Baylor missions offer students chance to travel, teach

By Grace Gaddy

You can’t put a price on an experience that changes your life, according to Denver senior Tyler Kahn.

Khan participated in one of Baylor’s global mission trips to Rwanda. To Kahn, every effort spent raising money, making plans and preparing for the two weeks of the trip was well worth it.

With 2012 fast approaching, Holly Widick, interim missions coordinator, is working to engage and inform Baylor students about the variety of mission opportunities at their fingertips. As an incentive, students who submit applications by Nov. 30 will have the $50 application fee waived.

“The earlier you get it in, you save money, but also get a head start on fundraising too,” Widick said.

The trip’s cost is small when compared to what students gain, organizers said. This is because Baylor missions offer students the chance of a lifetime, Jared Slack, pastoral resident in worship at the Bobo Spiritual Life Center, said.

Slack led an eight-member community development team to Rwanda in May. Students worked alongside local organizations and ministries seeking to effect positive change in the community.

Slack referenced the 1994 Rwandan genocide, which resulted in the deaths of an estimated 800,000 people, or roughly 20 percent of the country’s population. Slack said that despite the scars of this tragedy, God is at work.

“We’re really just going to celebrate what God is doing, and we believe that in our going and serving alongside, ministering to and ministering with these people, that we are transformed in the process,” Slack said. “It’s an amazing story of redemption and reconciliation that’s taking place in this country, and a lot of our students are getting to see it firsthand.”

Portland junior Anna Dearing was one of those students. She said her favorite part of the mission was spending time with the locals.

“It was really cool to just get into their lives for two weeks and just kind of work alongside them in whatever their daily thing was to do,” Dearing said.

Students worked in conjunction with a local pastor, performing ministries that included reaching out to orphans and educating local Rwandans.

Dearing said she remembered walking down the street, into church and around town and feeling welcomed everywhere she went.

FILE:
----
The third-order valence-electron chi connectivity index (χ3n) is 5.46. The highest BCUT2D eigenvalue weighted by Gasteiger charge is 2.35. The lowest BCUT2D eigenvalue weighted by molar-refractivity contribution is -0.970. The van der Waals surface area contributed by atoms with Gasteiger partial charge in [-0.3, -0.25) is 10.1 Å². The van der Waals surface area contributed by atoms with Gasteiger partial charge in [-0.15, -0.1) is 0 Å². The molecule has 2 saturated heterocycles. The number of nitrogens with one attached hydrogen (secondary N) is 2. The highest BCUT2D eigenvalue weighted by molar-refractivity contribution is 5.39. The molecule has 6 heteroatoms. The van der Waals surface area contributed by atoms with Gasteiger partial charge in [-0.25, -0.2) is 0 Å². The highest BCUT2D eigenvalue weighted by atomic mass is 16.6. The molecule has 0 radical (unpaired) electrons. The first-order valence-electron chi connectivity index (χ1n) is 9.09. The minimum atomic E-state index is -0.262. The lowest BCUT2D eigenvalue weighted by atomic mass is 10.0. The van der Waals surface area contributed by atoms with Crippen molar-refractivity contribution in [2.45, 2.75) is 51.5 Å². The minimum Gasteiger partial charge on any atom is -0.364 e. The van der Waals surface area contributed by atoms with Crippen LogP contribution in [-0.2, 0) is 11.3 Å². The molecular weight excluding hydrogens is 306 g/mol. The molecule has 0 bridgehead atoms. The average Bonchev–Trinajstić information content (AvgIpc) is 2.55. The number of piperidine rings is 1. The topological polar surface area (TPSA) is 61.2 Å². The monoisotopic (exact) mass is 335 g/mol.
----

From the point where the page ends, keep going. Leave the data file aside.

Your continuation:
“They were really glad that we were there,” Dearing said. “While we were loving on them, they were definitely loving on us. So that was really cool just to have those instant relationships with the people.”

Dearing said her biggest take-away was experiencing the joy.

“They’re always joyful, they’re always smiling [and] they’re always laughing,” she said of the locals. “The majority of them have so little, yet they’re so joyful.”

Dearing compared the experience to western culture.

In America, “we try to make everything so extravagant and like this huge, big production,” Dearing said.

But in truth, the simplest things in life are the most meaningful, she said.

This year, more than 24 teams will again be traveling to Greece, England, Ghana and 10 other countries. The trips will cover a range of disciplines, including child development, music, nutrition, sports ministry, social work and more. Widick said many trips double for course credit, a benefit Bedford senior Jeff Peterson accepted.

Peterson and Kahn were based in Rwanda. The two went as part of a 12-member team focused on bringing positive change through social entrepreneurship.

The team taught locals about starting and managing a business. Peterson said he had his eye on this trip since he arrived at Baylor. In fact, it fueled his passion for choosing his major, he added.

“I really think that business can change lives,” Peterson said. “It’s more than just giving someone a fish; it’s teaching someone how to fish. … If you can teach them how they can generate their own income — how they can make something useful for society — I think that changes lives.”

Widick said interested students should visit the Baylor missions website at. There, students can find everything they need to apply and choose a location and discipline, she said.